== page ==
Rich Dad’s Money, Rich Daughter’s Money

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In the boy’s section of Toys ‘R’ Us, there was an entire aisle of the Marvel action figures. As the youngest child of a family of Marvel comics fans, this aisle was among my favorite three. My brother and I had a common understanding that he was responsible for purchasing the best heroes and I was responsible for purchasing the best heroines so that we could act out entire stories. Approximately once a month, a few new heroes would be added to the shelves and, at that time, other figures would be retired from sale. This made the expensive figures limited edition and purchasing them, especially the female characters that only graced the shelves on rare occurrences, quite difficult.

Luckily for me and for my financial lessons, my parents did enable me to make this decision. I had a weekly wage, which I earned from doing chores, and, as I walked through the aisles, it was that money in my pocket that I could use to acquire the toys.

“Can I buy that one, Dad? Can I?” I would beg and plead, gesturing to a heroine perfect for our storytelling games.

Rather than making a parental verdict, my father would get as excited as I was and respond enthusiastically, “Can you, Megan?! How much money do you have?”

I remember my eyes would light up as I realized that I was my own decision-maker at this point. It was my pockets that would deal the verdict. I tore into my stashes, sitting down on the floor and hoping I would count all the way up to the price tag.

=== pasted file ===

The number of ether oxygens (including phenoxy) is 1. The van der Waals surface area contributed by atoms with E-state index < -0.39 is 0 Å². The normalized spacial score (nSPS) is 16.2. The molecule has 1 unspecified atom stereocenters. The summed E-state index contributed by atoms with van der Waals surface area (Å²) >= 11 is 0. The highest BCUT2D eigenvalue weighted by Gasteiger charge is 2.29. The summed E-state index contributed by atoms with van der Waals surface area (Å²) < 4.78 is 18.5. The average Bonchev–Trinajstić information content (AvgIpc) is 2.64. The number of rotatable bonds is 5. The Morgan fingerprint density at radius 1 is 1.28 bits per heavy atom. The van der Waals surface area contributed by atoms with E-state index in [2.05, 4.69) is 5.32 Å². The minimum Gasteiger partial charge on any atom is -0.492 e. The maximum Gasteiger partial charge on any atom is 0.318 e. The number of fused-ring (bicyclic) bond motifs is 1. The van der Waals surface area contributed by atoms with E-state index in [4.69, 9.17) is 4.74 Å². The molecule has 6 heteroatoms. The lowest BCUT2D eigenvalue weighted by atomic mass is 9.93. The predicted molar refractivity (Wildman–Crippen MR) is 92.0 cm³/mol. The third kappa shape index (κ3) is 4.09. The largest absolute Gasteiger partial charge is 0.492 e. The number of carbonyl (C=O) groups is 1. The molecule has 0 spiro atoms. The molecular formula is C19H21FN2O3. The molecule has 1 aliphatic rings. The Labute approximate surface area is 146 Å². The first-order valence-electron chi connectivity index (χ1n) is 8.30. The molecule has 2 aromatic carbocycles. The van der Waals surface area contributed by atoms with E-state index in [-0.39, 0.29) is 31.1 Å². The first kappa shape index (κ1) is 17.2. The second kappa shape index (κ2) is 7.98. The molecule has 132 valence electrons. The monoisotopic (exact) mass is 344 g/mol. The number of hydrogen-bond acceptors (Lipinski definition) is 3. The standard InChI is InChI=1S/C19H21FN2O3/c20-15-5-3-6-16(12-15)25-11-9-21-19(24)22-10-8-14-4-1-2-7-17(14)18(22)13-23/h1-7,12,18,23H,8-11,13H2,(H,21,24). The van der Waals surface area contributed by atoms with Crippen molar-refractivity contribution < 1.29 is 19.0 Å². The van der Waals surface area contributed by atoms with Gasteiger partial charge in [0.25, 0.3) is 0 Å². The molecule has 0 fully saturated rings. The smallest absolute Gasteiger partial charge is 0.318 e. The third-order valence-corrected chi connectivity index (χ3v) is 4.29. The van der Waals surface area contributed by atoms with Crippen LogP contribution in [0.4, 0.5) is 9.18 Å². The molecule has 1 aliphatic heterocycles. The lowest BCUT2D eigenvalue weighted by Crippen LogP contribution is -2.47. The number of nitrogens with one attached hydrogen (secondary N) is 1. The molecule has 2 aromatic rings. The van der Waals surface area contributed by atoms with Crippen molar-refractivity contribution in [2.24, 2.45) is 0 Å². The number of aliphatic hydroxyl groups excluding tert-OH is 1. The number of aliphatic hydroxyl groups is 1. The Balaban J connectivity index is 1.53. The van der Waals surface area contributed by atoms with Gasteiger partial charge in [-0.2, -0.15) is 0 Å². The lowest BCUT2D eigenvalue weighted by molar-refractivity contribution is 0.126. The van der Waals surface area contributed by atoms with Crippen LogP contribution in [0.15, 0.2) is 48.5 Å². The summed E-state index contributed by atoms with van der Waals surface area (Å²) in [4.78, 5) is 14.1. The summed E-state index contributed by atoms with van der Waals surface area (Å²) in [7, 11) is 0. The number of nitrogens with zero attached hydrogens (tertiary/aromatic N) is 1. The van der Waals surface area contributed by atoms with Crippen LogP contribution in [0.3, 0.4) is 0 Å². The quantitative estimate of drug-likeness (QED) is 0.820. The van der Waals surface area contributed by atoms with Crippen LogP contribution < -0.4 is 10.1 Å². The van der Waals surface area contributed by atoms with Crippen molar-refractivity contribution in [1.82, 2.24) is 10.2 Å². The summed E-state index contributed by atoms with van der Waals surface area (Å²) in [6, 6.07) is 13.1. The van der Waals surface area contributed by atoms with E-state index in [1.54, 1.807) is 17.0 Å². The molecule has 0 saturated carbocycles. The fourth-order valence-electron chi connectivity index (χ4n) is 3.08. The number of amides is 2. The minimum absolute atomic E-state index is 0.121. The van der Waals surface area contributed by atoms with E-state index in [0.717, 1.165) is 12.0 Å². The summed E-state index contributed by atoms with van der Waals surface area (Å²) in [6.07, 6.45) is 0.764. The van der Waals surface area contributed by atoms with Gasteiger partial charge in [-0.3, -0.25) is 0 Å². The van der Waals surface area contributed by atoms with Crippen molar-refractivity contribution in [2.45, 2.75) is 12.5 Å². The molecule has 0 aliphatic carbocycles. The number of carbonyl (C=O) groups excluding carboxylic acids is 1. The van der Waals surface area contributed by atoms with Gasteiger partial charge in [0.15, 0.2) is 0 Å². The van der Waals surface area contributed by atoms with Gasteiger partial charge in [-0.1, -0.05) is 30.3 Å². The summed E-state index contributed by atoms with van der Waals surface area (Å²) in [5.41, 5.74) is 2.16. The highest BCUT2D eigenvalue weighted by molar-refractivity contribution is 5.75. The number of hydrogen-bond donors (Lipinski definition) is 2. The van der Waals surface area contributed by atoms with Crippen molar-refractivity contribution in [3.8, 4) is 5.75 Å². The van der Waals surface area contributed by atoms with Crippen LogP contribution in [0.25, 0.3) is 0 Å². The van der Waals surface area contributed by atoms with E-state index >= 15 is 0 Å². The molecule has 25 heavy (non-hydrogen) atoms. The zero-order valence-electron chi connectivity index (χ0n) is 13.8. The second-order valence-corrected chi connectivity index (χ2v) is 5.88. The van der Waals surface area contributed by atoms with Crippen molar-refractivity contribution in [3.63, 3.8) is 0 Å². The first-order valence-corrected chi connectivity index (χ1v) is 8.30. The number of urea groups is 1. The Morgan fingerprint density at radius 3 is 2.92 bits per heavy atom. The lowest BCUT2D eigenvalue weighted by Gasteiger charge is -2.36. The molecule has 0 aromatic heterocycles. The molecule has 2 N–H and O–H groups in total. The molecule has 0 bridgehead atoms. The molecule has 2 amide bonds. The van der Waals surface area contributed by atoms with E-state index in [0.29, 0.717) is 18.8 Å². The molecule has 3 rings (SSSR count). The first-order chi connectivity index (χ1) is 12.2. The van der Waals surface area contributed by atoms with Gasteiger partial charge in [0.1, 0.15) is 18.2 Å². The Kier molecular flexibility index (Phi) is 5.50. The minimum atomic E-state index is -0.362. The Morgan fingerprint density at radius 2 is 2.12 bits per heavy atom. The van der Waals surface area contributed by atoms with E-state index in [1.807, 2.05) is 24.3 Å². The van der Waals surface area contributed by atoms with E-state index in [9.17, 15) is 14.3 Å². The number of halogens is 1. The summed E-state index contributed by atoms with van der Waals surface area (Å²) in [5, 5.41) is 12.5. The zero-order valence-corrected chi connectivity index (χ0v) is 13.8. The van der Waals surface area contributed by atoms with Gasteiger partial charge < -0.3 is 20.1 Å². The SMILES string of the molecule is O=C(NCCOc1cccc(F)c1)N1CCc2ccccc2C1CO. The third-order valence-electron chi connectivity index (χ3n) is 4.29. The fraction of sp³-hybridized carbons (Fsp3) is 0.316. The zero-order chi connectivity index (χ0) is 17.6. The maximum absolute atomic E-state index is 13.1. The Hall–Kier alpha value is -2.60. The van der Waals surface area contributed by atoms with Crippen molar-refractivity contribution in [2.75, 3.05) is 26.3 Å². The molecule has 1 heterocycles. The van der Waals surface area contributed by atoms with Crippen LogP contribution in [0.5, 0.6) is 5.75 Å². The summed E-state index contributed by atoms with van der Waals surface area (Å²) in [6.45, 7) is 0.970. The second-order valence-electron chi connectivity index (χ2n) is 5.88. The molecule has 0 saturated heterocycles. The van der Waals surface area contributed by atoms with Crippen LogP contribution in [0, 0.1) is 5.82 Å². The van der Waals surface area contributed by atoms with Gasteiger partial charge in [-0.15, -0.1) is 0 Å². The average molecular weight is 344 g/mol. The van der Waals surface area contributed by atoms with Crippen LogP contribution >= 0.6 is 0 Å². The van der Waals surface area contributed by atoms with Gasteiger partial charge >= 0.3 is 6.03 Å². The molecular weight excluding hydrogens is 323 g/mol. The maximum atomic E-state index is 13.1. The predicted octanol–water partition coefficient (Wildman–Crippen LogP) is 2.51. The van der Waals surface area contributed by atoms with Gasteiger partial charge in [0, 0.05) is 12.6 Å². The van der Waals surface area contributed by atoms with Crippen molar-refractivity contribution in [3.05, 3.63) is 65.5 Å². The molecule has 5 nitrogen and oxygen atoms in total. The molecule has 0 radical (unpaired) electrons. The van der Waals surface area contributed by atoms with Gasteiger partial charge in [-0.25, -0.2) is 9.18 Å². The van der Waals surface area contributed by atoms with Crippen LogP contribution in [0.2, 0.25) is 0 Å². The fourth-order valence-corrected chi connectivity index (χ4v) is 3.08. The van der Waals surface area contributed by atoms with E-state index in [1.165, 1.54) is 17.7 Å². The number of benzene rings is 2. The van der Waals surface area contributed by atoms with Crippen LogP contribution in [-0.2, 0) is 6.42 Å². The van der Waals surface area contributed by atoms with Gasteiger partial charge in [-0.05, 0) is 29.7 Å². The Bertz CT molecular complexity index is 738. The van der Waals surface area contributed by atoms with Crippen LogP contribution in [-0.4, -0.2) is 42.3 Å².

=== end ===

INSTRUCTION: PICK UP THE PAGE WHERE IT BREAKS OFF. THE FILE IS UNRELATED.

With my small wages, I often did not make it all the way to the fifteen or so dollars it took to buy the toys I wanted. However, on these occasions, my parents would encourage me to save up for it. I still remember the day that I found enough money to buy the limited edition Psylocke action figure, a toy I cherished in future story telling activities because of her bendable wrists and ankles.

On another occasion, my mother tells me that I pointed to a toy asking, “Can we get it, Mom?”

“You have enough money, Megan,” she responded with a smile, hoping this would ignite my financial responsibility and enable me in my purchase like it had done on so many other occasions.

“I don’t want it enough to buy it with my money,” I responded plainly, “only your money.”

If my parents had been in control of the purse strings, I would not have learned the value of money. If they had been in control, I would have had nothing without buying the toy, so of course I would beg my mother to buy me it. However, when the money was in my pockets, I had purchasing power and the ability to have any toy I want, and, with the toy, I only had the toy. Suddenly, I knew that twenty dollars could buy me many things but one X-Men action figure could buy me nothing else. As a result, I learned early on that money was something worth saving for just the right purchase, not just every impulsive whim.

To a child, “My Money” is valuable where “Your Money” is worthless.

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Chief Operating Officer, CFP®, APMA®

Megan Russell has worked with Marotta Wealth Management most of her life. She loves to find ways to make the complexities of financial planning accessible to everyone. She is the author of over 800 financial articles and is known for her expertise on tax planning.